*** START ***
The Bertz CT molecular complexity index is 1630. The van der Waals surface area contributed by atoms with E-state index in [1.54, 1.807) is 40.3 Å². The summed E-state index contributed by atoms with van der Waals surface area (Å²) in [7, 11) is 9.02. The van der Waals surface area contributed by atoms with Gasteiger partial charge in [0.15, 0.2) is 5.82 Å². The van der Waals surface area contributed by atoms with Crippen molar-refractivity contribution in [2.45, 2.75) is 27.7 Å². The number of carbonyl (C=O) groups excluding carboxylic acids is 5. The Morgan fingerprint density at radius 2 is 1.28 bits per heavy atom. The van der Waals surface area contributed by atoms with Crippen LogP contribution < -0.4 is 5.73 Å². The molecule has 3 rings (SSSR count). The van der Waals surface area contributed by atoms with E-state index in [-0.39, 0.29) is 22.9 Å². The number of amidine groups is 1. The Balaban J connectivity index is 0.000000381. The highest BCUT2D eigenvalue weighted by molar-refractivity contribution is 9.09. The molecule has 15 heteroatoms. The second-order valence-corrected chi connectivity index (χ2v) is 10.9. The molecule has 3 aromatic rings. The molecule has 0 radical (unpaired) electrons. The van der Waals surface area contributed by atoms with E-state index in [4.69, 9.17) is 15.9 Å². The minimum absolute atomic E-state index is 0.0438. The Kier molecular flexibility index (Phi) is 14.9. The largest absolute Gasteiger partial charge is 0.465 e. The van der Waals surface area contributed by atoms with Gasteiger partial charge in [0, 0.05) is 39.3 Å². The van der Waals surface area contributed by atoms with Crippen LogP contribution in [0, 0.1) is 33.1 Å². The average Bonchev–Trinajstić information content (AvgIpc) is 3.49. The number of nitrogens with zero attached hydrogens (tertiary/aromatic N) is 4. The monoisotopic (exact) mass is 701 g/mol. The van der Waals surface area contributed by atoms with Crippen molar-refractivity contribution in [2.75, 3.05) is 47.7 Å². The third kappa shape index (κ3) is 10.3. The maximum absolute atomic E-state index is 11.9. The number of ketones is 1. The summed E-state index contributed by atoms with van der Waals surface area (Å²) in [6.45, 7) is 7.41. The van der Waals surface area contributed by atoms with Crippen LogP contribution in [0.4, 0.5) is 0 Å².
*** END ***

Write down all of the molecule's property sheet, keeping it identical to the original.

The Bertz CT molecular complexity index is 1630. The van der Waals surface area contributed by atoms with E-state index in [1.54, 1.807) is 40.3 Å². The summed E-state index contributed by atoms with van der Waals surface area (Å²) in [7, 11) is 9.02. The van der Waals surface area contributed by atoms with Gasteiger partial charge in [0.15, 0.2) is 5.82 Å². The van der Waals surface area contributed by atoms with Crippen molar-refractivity contribution in [2.45, 2.75) is 27.7 Å². The number of carbonyl (C=O) groups excluding carboxylic acids is 5. The Morgan fingerprint density at radius 2 is 1.28 bits per heavy atom. The van der Waals surface area contributed by atoms with Crippen LogP contribution < -0.4 is 5.73 Å². The molecule has 3 rings (SSSR count). The van der Waals surface area contributed by atoms with E-state index in [-0.39, 0.29) is 22.9 Å². The number of amidine groups is 1. The Balaban J connectivity index is 0.000000381. The highest BCUT2D eigenvalue weighted by molar-refractivity contribution is 9.09. The molecule has 15 heteroatoms. The second-order valence-corrected chi connectivity index (χ2v) is 10.9. The molecule has 3 aromatic rings. The molecule has 0 radical (unpaired) electrons. The van der Waals surface area contributed by atoms with E-state index in [4.69, 9.17) is 15.9 Å². The minimum absolute atomic E-state index is 0.0438. The Kier molecular flexibility index (Phi) is 14.9. The largest absolute Gasteiger partial charge is 0.465 e. The van der Waals surface area contributed by atoms with Gasteiger partial charge in [0, 0.05) is 39.3 Å². The van der Waals surface area contributed by atoms with Crippen LogP contribution in [0, 0.1) is 33.1 Å². The average Bonchev–Trinajstić information content (AvgIpc) is 3.49. The number of nitrogens with zero attached hydrogens (tertiary/aromatic N) is 4. The monoisotopic (exact) mass is 701 g/mol. The van der Waals surface area contributed by atoms with Crippen molar-refractivity contribution in [2.75, 3.05) is 47.7 Å². The third kappa shape index (κ3) is 10.3. The maximum absolute atomic E-state index is 11.9. The number of ketones is 1. The summed E-state index contributed by atoms with van der Waals surface area (Å²) in [6.45, 7) is 7.41. The van der Waals surface area contributed by atoms with Crippen LogP contribution in [0.4, 0.5) is 0 Å².